Hero's first fight sequence puts martial arts...
...on a par with chess.
The opening sets up water and rain...
...as a motif that will be repeated throughout the film.
Parallel editing across a series of 14 cuts integrates a bind man playing music...
...with the first big fight.
Parallel editing ties martial arts to calligraphy. We see Broken Sword doing calligraphy inside the "writing school"...
...cut against FlyingSnow fighting outside against thousands of arrows.
The fighters' movements, including the swirling hair,...
...resemble the art of the calligrapher.
The master of calligraphy remains unmoved in the midst of chaos. This also hints at the seeming superiority of Wen (skill of words/pen) versus Wu (skill of fighting).
The students of the art (of calligraphy) are doing the same.
Ephemeral yellow leaves create a strong impression of the art of fighting/dancing.
The tradition of Chinese landscape painting is replicated in the film.
Putting martial artists (vs. monks, fishermen, etc.) ...
... inside a Chinese painting.
An underwater shot angling up to the sky shows the martial artists' "footsteps" on water, leading to a sense of the sublime.
Flickering candles betwen the Emperor and Nameless occupy much of the screen.
The moving flames create a sense of unpredictability.
The emperor attributes the wavering flames to Nameless' "killing spirit."
Juxtaposing martial artists with landscape (sky and mountain).
Juxtaposing martial artists with landscape (waterfall).
The use of black and white/light and shadow in the first fight scene created a fantastic dance between fighters and camera.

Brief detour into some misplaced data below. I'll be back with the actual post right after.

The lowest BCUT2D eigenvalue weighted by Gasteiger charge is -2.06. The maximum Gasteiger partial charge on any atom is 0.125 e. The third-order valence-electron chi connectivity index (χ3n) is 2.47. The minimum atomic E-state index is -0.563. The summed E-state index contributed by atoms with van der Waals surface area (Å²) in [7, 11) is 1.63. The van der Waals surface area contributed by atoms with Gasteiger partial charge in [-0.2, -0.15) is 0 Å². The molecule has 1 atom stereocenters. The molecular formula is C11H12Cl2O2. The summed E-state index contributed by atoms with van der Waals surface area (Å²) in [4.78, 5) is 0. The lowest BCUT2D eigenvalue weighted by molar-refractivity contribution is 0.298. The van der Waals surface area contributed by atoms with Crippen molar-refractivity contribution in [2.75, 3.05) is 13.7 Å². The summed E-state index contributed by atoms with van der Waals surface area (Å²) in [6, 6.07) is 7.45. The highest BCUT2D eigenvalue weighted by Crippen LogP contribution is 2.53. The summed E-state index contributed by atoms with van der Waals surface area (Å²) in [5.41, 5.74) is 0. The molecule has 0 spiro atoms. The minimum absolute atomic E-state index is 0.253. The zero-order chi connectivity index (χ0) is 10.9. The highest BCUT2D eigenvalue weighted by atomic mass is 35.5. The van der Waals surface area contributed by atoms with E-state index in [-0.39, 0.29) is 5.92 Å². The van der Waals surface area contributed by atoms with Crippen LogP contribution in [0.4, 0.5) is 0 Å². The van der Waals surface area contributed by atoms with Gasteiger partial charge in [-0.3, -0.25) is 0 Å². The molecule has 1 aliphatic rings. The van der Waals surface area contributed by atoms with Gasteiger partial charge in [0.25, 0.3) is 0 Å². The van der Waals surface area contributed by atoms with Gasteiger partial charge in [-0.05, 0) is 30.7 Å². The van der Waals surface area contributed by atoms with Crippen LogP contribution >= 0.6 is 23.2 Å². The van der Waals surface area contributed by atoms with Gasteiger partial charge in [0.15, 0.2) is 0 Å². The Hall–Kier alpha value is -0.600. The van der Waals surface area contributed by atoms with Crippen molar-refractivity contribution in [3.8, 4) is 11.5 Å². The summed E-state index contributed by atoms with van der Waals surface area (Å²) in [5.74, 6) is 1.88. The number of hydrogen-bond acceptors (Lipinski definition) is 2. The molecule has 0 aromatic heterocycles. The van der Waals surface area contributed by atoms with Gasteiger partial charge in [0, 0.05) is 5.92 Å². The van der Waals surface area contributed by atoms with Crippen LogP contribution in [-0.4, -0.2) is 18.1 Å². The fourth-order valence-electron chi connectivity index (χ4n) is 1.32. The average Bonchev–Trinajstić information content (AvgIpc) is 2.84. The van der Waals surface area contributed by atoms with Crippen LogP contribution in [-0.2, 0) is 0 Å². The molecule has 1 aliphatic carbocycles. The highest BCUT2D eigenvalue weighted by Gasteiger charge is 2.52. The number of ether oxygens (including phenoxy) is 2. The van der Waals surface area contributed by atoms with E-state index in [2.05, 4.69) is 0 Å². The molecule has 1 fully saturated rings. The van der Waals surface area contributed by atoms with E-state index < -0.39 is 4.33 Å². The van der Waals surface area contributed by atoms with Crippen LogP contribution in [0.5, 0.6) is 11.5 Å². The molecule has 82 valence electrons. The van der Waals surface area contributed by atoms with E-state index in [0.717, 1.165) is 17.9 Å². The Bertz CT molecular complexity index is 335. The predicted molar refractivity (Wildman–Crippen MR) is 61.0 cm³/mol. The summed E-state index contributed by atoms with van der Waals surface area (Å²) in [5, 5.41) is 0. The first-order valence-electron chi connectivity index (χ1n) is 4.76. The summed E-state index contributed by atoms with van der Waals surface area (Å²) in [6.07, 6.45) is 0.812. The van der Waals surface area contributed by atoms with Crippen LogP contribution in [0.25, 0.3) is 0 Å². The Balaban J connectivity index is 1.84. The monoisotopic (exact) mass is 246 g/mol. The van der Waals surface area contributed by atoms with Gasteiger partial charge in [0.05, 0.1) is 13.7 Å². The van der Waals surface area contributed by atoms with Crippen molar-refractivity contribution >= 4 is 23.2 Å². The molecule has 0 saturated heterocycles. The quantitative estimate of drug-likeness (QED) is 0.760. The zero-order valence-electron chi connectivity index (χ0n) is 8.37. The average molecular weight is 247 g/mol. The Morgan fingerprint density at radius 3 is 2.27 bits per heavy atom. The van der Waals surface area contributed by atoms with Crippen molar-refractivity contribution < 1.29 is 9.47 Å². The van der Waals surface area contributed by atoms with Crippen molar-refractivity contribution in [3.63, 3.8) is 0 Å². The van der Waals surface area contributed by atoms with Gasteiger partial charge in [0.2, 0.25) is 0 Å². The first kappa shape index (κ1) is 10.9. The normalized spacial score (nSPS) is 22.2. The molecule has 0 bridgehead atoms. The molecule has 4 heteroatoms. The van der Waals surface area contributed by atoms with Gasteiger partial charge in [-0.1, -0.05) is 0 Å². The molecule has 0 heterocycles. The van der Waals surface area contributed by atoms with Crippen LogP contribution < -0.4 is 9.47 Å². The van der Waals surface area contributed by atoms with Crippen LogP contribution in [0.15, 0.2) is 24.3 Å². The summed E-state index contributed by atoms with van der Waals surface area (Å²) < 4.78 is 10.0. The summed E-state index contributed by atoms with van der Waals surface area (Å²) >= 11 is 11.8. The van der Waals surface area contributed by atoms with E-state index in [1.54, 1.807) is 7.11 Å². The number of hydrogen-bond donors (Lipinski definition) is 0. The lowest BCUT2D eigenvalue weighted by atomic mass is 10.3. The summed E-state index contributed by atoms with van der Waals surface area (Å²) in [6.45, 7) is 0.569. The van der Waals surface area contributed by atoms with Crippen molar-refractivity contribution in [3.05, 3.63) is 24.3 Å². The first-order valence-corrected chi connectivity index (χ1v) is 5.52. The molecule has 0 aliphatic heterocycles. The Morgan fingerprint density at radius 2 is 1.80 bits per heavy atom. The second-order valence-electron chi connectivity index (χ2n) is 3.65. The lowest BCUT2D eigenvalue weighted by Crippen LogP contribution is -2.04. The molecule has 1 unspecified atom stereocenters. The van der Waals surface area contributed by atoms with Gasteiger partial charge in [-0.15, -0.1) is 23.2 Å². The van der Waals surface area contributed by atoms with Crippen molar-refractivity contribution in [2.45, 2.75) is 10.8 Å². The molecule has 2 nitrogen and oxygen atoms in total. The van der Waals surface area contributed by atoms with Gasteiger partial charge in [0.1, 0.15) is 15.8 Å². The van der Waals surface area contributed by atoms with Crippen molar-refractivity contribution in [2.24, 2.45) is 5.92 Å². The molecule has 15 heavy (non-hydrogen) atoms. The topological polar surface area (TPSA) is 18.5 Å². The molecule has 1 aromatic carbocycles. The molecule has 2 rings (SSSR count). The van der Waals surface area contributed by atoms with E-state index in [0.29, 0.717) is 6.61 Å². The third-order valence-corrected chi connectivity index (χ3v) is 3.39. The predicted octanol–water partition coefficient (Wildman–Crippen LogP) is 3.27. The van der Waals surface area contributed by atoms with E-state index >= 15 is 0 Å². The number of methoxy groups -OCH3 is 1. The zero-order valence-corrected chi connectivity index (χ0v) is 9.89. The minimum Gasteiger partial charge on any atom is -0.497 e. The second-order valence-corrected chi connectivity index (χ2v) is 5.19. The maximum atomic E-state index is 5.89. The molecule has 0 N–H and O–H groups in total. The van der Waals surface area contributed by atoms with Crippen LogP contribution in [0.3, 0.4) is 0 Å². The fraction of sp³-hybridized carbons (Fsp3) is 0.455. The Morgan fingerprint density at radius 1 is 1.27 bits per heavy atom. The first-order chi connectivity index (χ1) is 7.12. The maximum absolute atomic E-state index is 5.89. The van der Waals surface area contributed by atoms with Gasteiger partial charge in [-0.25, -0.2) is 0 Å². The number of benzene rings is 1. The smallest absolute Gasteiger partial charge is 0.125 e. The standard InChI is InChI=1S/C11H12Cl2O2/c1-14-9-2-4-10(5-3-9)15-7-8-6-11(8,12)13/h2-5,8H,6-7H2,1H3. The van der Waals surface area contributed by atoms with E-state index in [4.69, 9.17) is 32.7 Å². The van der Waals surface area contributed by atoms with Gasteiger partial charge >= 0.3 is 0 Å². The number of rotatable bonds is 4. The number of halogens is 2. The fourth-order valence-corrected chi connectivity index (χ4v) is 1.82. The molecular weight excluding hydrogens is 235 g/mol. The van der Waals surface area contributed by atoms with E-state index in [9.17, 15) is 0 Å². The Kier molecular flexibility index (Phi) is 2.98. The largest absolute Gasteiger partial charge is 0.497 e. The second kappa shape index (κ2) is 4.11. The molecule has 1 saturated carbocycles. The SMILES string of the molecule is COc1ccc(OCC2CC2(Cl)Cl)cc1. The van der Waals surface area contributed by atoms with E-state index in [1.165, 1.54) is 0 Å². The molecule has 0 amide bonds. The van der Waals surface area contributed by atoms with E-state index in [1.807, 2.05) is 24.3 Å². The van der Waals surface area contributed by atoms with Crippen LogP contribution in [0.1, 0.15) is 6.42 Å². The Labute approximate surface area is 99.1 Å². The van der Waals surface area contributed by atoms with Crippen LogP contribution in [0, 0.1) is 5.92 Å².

Hero is a martial arts poem painted in color. Similar to Eisenstein’s theory of color, Hero connects color with sound, emotion, and meaning. Hero plays out its art in lush tones and textures. One can even say that the camera and color not only tell the story, they are the story. The different color schemes — black, red, golden yellow, blue, white, green, and black again —themselves comprise the stories. Black was the color of the Qin dynasty (the dynasty of the First Emperor of China, to whom the film alludes). In the film black surfaces shine. Black as the solemn and stately color marks the beginning of the story, in which heroes meet, big things happen, epics begin. Saturated red is Zhang’s color for intense passion and jealousy (a negative form of passion), as one can also see in his films Red Sorghum, Judou, Raise the Red Lanterns, and even in his realist film Story of Qiu Ju. In Hero love demands loyalty, blood, and life. The use of golden yellow, which Hero's cinematographer Chris Doyle compared to Van Gogh in his shooting diary, is full of life. It is ephemeral. Nothing can describe better the fight/dance of the two beautiful women (Flying Snow and Moon), who amidst the golden dancing leaves and barren empty branches, fight and kill for the love of one man. After that, the translucent green curtains of the palace illuminate the heroism of Flying Snow and Broken Sword as they try to kill the emperor and fail.
The poetry is composed of ravishing images:
The unforgettable scene of the fight over the lake actually visualizes the classic literary description of the delicacy of a movement of a "dragon fly (lightly) dipping over the water." The film's congealment of powerful images, mood, and energy reaches the level of the sublime, surpassing any cinematic presentation of martial arts made before. Hero is a superb example of cinema being an art form by itself while expressing the sublimity of another art.
Hero as discourse on art